To many people, it certainly appears that way. The leaders of the Church of Jesus Christ of Latter-day Saints have been encouraging their members to welcome the tens of thousands of Olympic visitors expected to throng the Utah capital in two weeks. Church leadership donated the use of land near the famed Temple Square for the Olympics medals plaza, a location that puts the plaza in a direct line with the Salt Lake Temple spires. They also donated the use of land near the Olympic Winter Sports Park. And the church is currently training 5,400 church members who will serve as volunteer hosts when the Olympics get to town.
But if you look below the surface, it becomes clear that far from being a church-sponsored festival, the 2002 Winter Olympics have presented something of a dilemma for the Church of Jesus Christ of Latter-day Saints. Nearly three-quarters of Utah's citizens are Mormon. Yet for well over three years after the announcement that Salt Lake City's bid to host the games was successful, the church stood virtually silent about the games. Why? One reason church leaders did not speak about the games to their members until late 1998 may be the division that existed in the church hierarchy about whether trying to get the Olympics for Salt Lake City had been a good idea.
I learned about this division when I interviewed Church President Gordon B. Hinckley about the role of Mormonism in Salt Lake City back before any hint surfaced that bribery might have been involved in the city's successful bid to get the games. People were just beginning to get excited about the Olympics, so I asked Hinckley whether the church actively supported the effort to make Utah an Olympic site. His answer: "Our people were on both sides of the question."
And what was Hinckley's position? He replied that his position didn't matter. "They are coming and we are honored." When I asked whether he thought the fact of Salt Lake City's emergence as an Olympic site might undercut its symbolic importance as the center of Mormonism, he replied that he was "not at all worried."
"I am optimistic," he said. "The gathering here of people from all nations will be a significant thing." For that extended period of time, "Salt Lake City will be on the world map and Mormonism will be a part of that, inevitably." He continued, "It is going to be a great opportunity for us." Then he added: "We must seize that opportunity." He was not saying that the church ought to seize the Olympics as an opportunity for Mormon missionaries to convert visitors to Mormonism. Instead, Mormons are calibrating their actions and their words--downplaying, in fact, their urge to convert.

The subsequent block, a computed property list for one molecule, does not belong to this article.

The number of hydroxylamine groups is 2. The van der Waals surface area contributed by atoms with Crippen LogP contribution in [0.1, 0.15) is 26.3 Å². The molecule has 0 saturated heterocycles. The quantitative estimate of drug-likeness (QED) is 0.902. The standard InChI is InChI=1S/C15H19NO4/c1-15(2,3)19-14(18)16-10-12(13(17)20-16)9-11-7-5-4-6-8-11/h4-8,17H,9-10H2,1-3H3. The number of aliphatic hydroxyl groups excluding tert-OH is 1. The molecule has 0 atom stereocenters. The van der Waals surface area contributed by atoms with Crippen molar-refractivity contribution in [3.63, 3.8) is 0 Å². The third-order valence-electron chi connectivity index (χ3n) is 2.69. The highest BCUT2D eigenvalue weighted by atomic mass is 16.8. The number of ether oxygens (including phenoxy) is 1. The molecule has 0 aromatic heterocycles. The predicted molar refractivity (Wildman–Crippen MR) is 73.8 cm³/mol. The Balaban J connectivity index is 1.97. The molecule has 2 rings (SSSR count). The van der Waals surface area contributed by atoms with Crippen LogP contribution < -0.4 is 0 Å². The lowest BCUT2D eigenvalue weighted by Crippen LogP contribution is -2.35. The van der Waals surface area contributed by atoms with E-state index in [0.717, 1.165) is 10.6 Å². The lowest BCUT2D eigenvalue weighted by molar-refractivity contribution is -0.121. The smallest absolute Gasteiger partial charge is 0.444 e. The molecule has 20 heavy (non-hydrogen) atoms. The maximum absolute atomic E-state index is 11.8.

Coming to this position, and settling on the correct public relations strategy, apparently took a bit of doing. But by the time the church placed its own Olympic logo on its web site early in 2001, its approach to the Salt Lake City games was this: as the metaphorical patriarch of the culture, the Church of Jesus Christ of Latter-day Saints would be "gracious hosts," welcoming the world into its home.
In addition to sprucing up its public venues for visitors, this would call for the church to respond to requests for help with the Olympics in a great variety of ways. Besides donating the use of land for the medals plaza and the land at Bear Hollow, the church is also providing a performance by the Mormon Tabernacle Choir at the opening ceremony. The choir will also participate in the "cultural Olympiad" that will be held during the Games.
Yet even if the substantial Olympic donations made by businesses owned by the church are added to its direct subsidy of the venture, the size of the Mormon bequest pales in comparison to the support extended by such major Olympic sponsors as Coca Cola and Chevrolet.
Still, people think these are the Mormon Olympics. Why? We can call one explanation the Conspiracy Theory. Although some 74.7% of the people who live in the larger Salt Lake metropolitan area are Latter-day Saints, within the city limits, a small majority of the citizens are not Latter-day Saints. Some in this group suspect a conspiracy.
It is not simply that they believe (correctly) that Mormon influence is responsible for the city's restrictive liquor laws. They are quite sure that Mormon control of the city allowed the church to close Main Street between Temple Square and the Joseph Smith Building, thereby extending the city's Mormon center significantly. They worry that the influence of the LDS Church will undermine civic protests during the games. More specifically, many charge that the LDS Church controls the Salt Lake Organizing Committee and that church leaders somehow connived with the committee to place the Medals Plaza in a direct line with the Temple spires so that this preeminent symbol of Mormonism would be photographed a zillion times during the medals ceremonies.